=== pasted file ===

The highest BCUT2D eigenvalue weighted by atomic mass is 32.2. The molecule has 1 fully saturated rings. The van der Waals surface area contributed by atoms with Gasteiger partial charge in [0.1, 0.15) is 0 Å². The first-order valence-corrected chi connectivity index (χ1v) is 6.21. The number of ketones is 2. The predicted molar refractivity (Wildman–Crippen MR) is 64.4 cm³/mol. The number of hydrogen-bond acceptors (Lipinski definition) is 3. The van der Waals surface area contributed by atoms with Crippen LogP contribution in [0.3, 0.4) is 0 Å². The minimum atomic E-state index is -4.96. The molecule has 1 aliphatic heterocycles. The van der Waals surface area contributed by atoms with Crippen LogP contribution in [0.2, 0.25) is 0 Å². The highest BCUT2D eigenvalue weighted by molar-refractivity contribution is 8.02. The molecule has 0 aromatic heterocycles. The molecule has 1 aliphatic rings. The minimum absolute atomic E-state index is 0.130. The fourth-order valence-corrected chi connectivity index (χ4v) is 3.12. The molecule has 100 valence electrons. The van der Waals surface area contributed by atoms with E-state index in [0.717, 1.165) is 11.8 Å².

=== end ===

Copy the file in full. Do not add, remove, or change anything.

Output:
The highest BCUT2D eigenvalue weighted by atomic mass is 32.2. The molecule has 1 fully saturated rings. The van der Waals surface area contributed by atoms with Gasteiger partial charge in [0.1, 0.15) is 0 Å². The first-order valence-corrected chi connectivity index (χ1v) is 6.21. The number of ketones is 2. The predicted molar refractivity (Wildman–Crippen MR) is 64.4 cm³/mol. The number of hydrogen-bond acceptors (Lipinski definition) is 3. The van der Waals surface area contributed by atoms with Crippen LogP contribution in [0.3, 0.4) is 0 Å². The minimum atomic E-state index is -4.96. The molecule has 1 aliphatic heterocycles. The van der Waals surface area contributed by atoms with Crippen LogP contribution in [0.2, 0.25) is 0 Å². The highest BCUT2D eigenvalue weighted by molar-refractivity contribution is 8.02. The molecule has 0 aromatic heterocycles. The molecule has 1 aliphatic rings. The minimum absolute atomic E-state index is 0.130. The fourth-order valence-corrected chi connectivity index (χ4v) is 3.12. The molecule has 100 valence electrons. The van der Waals surface area contributed by atoms with E-state index in [0.717, 1.165) is 11.8 Å².